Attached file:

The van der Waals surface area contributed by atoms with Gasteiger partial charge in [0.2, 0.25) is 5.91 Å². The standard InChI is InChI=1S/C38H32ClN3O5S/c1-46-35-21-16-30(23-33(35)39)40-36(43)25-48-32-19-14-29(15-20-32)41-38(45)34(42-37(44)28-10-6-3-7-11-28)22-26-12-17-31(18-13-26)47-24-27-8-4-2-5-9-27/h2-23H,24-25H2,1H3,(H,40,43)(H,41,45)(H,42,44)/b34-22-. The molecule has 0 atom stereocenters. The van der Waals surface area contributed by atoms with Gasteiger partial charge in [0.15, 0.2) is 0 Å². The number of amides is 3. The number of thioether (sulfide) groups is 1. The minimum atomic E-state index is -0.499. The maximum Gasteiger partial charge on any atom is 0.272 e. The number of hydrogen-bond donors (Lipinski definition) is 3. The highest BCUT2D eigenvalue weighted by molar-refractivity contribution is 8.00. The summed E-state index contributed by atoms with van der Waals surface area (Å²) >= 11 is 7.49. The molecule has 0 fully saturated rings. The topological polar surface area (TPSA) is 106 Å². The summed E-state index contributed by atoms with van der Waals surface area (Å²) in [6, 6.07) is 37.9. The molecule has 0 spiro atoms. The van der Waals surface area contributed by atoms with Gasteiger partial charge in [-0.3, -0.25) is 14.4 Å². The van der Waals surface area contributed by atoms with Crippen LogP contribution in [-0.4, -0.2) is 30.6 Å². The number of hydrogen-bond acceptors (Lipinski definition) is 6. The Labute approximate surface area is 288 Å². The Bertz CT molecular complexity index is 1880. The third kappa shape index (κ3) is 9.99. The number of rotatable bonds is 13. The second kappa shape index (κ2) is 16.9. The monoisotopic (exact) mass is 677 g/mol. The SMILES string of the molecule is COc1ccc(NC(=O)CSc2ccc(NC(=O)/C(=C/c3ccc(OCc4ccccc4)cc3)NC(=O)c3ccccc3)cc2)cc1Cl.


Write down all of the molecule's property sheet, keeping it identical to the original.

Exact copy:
The van der Waals surface area contributed by atoms with Gasteiger partial charge in [0.2, 0.25) is 5.91 Å². The standard InChI is InChI=1S/C38H32ClN3O5S/c1-46-35-21-16-30(23-33(35)39)40-36(43)25-48-32-19-14-29(15-20-32)41-38(45)34(42-37(44)28-10-6-3-7-11-28)22-26-12-17-31(18-13-26)47-24-27-8-4-2-5-9-27/h2-23H,24-25H2,1H3,(H,40,43)(H,41,45)(H,42,44)/b34-22-. The molecule has 0 atom stereocenters. The van der Waals surface area contributed by atoms with Gasteiger partial charge in [0.15, 0.2) is 0 Å². The number of amides is 3. The number of thioether (sulfide) groups is 1. The minimum atomic E-state index is -0.499. The maximum Gasteiger partial charge on any atom is 0.272 e. The number of hydrogen-bond donors (Lipinski definition) is 3. The highest BCUT2D eigenvalue weighted by molar-refractivity contribution is 8.00. The summed E-state index contributed by atoms with van der Waals surface area (Å²) >= 11 is 7.49. The molecule has 0 fully saturated rings. The topological polar surface area (TPSA) is 106 Å². The summed E-state index contributed by atoms with van der Waals surface area (Å²) in [6, 6.07) is 37.9. The molecule has 0 spiro atoms. The van der Waals surface area contributed by atoms with Gasteiger partial charge in [-0.3, -0.25) is 14.4 Å². The van der Waals surface area contributed by atoms with Crippen LogP contribution in [-0.4, -0.2) is 30.6 Å². The number of hydrogen-bond acceptors (Lipinski definition) is 6. The Labute approximate surface area is 288 Å². The Bertz CT molecular complexity index is 1880. The third kappa shape index (κ3) is 9.99. The number of rotatable bonds is 13. The second kappa shape index (κ2) is 16.9. The monoisotopic (exact) mass is 677 g/mol. The SMILES string of the molecule is COc1ccc(NC(=O)CSc2ccc(NC(=O)/C(=C/c3ccc(OCc4ccccc4)cc3)NC(=O)c3ccccc3)cc2)cc1Cl.